While the Alerts described in conjunction with FIG. 6, FIG. 7a and FIG. 7b have been “tunable,” Alerts that enable the client system to tune to an appropriate channel based on a previously associated Event Identifier, the invention may also be used to provide other types of Alerts. Such Alerts typically invoke another particular action by the client system. For example, an Alert sometimes triggers actions such as an extendable video recording. This may occur when music awards programs last longer than expected. Another example of such an alternative type of Alert is a speculative record Alert. This Alert causes a client system to record an event that is of particular interest, even though the user did not request the system to record the event. For example, one type of speculative recording alert selected by the user causes the DVR engine to record all music videos of a particular genre. Thus, in this embodiment, an alert is transmitted to notify the client engine that a particular music video is being broadcast. The alert corresponds to an Event ID, and the DVR then tunes to the channel specified by the Event ID to record the program. Another example of this feature is to speculatively record all award shows that are in the last half-hour (on the assumption that the most important awards are presented then), or all late night talk shows in a certain timeframe, such as in the last 10 minutes, to record the music segments.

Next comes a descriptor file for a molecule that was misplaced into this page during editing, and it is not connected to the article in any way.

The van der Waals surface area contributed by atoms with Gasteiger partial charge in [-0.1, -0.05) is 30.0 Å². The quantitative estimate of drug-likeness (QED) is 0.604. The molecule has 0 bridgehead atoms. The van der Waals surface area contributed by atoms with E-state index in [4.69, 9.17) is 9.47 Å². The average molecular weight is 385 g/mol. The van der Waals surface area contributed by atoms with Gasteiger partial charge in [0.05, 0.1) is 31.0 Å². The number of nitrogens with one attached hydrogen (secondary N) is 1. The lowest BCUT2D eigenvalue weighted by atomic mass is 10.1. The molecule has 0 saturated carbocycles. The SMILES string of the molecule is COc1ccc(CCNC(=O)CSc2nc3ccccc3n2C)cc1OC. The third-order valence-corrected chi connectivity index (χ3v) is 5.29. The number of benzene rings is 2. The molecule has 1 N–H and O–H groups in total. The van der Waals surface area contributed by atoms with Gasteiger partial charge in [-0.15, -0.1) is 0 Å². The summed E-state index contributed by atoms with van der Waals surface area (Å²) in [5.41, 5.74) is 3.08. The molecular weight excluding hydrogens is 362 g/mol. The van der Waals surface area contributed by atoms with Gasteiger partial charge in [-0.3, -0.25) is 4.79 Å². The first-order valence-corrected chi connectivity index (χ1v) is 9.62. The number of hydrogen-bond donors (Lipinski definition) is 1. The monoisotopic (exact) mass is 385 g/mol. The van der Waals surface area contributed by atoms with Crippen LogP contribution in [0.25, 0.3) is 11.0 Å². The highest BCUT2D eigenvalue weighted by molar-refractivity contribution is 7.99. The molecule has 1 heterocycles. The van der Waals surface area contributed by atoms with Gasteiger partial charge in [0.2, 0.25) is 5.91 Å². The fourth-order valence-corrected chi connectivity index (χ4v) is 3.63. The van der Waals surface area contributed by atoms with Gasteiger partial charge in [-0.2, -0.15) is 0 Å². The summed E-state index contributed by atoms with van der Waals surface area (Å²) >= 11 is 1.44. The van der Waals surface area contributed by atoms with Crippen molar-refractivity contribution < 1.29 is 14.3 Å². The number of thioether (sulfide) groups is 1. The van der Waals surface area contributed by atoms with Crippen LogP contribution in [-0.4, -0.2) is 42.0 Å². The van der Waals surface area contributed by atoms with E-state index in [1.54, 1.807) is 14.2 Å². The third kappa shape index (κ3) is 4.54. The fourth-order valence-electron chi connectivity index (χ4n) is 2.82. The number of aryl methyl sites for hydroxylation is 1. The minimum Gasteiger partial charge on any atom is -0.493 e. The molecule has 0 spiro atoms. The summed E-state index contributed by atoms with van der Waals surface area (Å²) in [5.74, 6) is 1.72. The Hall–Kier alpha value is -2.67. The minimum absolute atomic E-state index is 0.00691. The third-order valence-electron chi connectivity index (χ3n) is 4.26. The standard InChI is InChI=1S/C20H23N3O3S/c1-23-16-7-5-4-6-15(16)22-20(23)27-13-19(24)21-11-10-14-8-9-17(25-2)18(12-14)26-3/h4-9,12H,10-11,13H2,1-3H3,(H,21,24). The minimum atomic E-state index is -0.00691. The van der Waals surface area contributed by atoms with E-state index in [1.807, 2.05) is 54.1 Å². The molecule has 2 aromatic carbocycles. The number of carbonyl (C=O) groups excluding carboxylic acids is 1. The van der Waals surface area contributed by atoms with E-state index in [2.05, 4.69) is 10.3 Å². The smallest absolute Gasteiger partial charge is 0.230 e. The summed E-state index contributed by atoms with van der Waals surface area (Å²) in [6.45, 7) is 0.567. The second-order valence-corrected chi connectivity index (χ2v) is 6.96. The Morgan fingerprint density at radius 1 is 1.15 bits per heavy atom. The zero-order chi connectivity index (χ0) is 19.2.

Although “tunable” alerts have been described, the present invention also enables the broadcast of alerts that may simply inform a user that an event of interest is about to occur. For example, if a music program is about to discuss a user's favorite artist, an alert may be sent to an interested user's cell phone. The cell phone alert will simply inform the user that currently a program is being broadcast that is about to discuss the artist of interest. The user can then either find a nearby television or other tunable device (such as a computer with a tuner card) to watch the program or can request that the program be recorded on the customer's home recording machine. In this embodiment, the cell phone, PDA, or other non-tuner device is also downloaded the enhanced theme schedule that relates enhanced data to television program listings (as customized for the user). When the user selects the alert, the alert in this example merely displays the programming information or provides an option to remotely record the show.